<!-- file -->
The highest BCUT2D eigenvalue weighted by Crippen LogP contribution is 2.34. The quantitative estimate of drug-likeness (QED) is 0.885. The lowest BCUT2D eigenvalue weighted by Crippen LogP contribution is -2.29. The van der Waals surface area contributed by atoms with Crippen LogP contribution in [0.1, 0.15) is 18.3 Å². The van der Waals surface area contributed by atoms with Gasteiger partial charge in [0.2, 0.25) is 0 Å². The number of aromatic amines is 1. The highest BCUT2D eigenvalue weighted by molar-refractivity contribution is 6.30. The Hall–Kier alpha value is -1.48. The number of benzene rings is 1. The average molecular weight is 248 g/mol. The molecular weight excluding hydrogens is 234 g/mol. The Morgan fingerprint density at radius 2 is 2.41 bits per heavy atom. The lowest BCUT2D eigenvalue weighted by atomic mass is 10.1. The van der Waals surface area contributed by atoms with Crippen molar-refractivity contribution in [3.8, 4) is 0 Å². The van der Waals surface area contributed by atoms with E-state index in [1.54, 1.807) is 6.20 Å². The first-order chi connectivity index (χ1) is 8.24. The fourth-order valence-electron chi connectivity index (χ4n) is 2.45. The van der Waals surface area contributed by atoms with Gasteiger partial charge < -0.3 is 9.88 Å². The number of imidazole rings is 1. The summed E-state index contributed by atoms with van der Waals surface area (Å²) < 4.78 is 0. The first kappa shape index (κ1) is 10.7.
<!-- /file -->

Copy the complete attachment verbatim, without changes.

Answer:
The highest BCUT2D eigenvalue weighted by Crippen LogP contribution is 2.34. The quantitative estimate of drug-likeness (QED) is 0.885. The lowest BCUT2D eigenvalue weighted by Crippen LogP contribution is -2.29. The van der Waals surface area contributed by atoms with Crippen LogP contribution in [0.1, 0.15) is 18.3 Å². The van der Waals surface area contributed by atoms with Gasteiger partial charge in [0.2, 0.25) is 0 Å². The number of aromatic amines is 1. The highest BCUT2D eigenvalue weighted by molar-refractivity contribution is 6.30. The Hall–Kier alpha value is -1.48. The number of benzene rings is 1. The average molecular weight is 248 g/mol. The molecular weight excluding hydrogens is 234 g/mol. The Morgan fingerprint density at radius 2 is 2.41 bits per heavy atom. The lowest BCUT2D eigenvalue weighted by atomic mass is 10.1. The van der Waals surface area contributed by atoms with Crippen molar-refractivity contribution in [3.8, 4) is 0 Å². The van der Waals surface area contributed by atoms with E-state index in [1.54, 1.807) is 6.20 Å². The first-order chi connectivity index (χ1) is 8.24. The fourth-order valence-electron chi connectivity index (χ4n) is 2.45. The van der Waals surface area contributed by atoms with Gasteiger partial charge < -0.3 is 9.88 Å². The number of imidazole rings is 1. The summed E-state index contributed by atoms with van der Waals surface area (Å²) < 4.78 is 0. The first kappa shape index (κ1) is 10.7.